311 THE SUB-AGENT SYSTEM LIVES
May 24, 2000
The sub-agent system is alive and well at both Getty and Corbis. The exact
parameters of the deals are unclear, but both organizations are clearly
signaling that they will make images available on their on-line databases from
specialist collections that they do not wholly own, and they will use sub-agents
around the world. The following deals were announced this past week.
Getty Images, has announced an exclusive deal with the National Geographic Image
Collection (NGIC) to make their images available on gettyone.com, beginning in
the third quarter of 2000.
The National Geographic Image collection has more than 10 million images and
represents over 100 world-class photographers who shoot assignments for National
Geographic magazine, National Geographic Traveler, National Geographic
Adventure, National Geographic World and National Geographic Books.
Jonathan Klein, co-founder and Chief Executive Officer of Getty Images. "Making
this rich resource of photographic material available on gettyone.com will
result in a vertical portal that is even more valuable to creative
professionals, providing the right image at the right time."
Through gettyone.com, the Company has aggregated hundreds of thousands of images
from its leading professional brands and, along with its partners, offers the
largest commercially available collection of photography and illustration, in
one place, on one invoice. The site will soon offer related products such as
film and video.
Maura Mulvihill, director of the NGIC said, "We are delighted to make our Image
Collection available to professional image buyers on gettyone.com. It expands
the reach of our respected brand."
In addition to its wholly owned collections gettyone.com is also acting as a
third-party sub-agent for certain collections, including The Bridgeman Art
Library, one of the world's most comprehensive sources of fine art images,
Illustration Works, a leading provider of illustration art, and FoodPix, a
leading source for food photography. It is believed that the arrangement with
all these companies is that Getty will be their exclusive worldwide
representative for on-line e-commerce sales. The one exception that the
companies would still be allowed to license their works through their own
company site that they wholly owned and operated.
NGIC is best known for photographs of travel, wildlife, adventure and scientific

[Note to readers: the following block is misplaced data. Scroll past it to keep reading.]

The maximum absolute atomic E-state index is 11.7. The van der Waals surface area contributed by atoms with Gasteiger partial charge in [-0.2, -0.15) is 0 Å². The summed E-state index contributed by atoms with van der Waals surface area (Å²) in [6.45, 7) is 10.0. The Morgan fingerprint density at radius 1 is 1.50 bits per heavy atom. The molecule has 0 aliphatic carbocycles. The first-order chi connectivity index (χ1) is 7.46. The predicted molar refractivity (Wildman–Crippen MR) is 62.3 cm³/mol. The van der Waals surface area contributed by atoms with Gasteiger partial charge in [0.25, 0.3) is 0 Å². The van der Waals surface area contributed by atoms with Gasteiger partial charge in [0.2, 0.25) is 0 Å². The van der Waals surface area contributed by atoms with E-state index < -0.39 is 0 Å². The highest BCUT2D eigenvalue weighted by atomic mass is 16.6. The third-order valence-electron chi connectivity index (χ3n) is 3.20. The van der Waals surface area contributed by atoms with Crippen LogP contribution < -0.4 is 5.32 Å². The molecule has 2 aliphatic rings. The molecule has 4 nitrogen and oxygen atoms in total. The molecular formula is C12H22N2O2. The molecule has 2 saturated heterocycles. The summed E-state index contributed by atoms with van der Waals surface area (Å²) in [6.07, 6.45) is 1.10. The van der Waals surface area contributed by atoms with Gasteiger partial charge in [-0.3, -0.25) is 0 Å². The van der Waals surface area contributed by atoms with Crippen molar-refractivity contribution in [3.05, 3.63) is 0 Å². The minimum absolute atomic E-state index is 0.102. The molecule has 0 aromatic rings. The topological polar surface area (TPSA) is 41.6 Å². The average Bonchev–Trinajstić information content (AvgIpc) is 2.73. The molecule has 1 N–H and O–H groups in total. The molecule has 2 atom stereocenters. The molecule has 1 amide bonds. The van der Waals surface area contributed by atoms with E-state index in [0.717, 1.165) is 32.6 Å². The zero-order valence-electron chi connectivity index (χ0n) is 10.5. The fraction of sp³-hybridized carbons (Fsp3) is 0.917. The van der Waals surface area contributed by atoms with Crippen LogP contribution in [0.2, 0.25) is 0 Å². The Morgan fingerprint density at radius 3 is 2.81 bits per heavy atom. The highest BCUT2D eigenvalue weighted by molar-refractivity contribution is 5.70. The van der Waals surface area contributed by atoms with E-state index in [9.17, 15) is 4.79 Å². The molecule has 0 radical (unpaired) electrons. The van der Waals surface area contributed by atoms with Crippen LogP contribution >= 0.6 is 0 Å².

imagery which are currently featured in over half of the articles in every issue
of National Geographic magazine. The
National Geographic Image Collection on gettyone.com will initially
contain 2,000 images, and the number is expected to grow to between
6,000 and 10,000. With the addition of the Collection, gettyone.com customers
will have access to thousands of photographs taken all over the world.
Corbis Images has announced partnerships with First Light and MAGMA Photo News
in Canada to provide digital images from the Corbis Collection to creative
professionals in the rapidly growing Canadian market. These partnerships
demonstrate a further move in Corbis Images' strategy of pioneering a global
network of digitally enabled partners to meet the growing needs of creative
professionals worldwide. The agreement is an exclusive agent contract.
"By working with First Light and MAGMA we expect to significantly enhance our
service to both editorial and commercial clients in Canada," said Bruce
Chesebrough, vice-president of worldwide sales, Corbis Images. "Clients will now
have one point of access for the entire Corbis Images' collection through local
offices in Toronto, Vancouver, and Montreal, as well as the ability to transact
in either French or English and to work in Canadian dollars."
First Light and MAGMA will now provide professional clients in Canada with
access to Corbis Images' one-stop-shop offering, made up of more than 2.1
million digital images ranging in content from historical and celebrity to fine
art and contemporary photography.
First Light (www.firstlight.ca), based in Toronto and Vancouver, leads the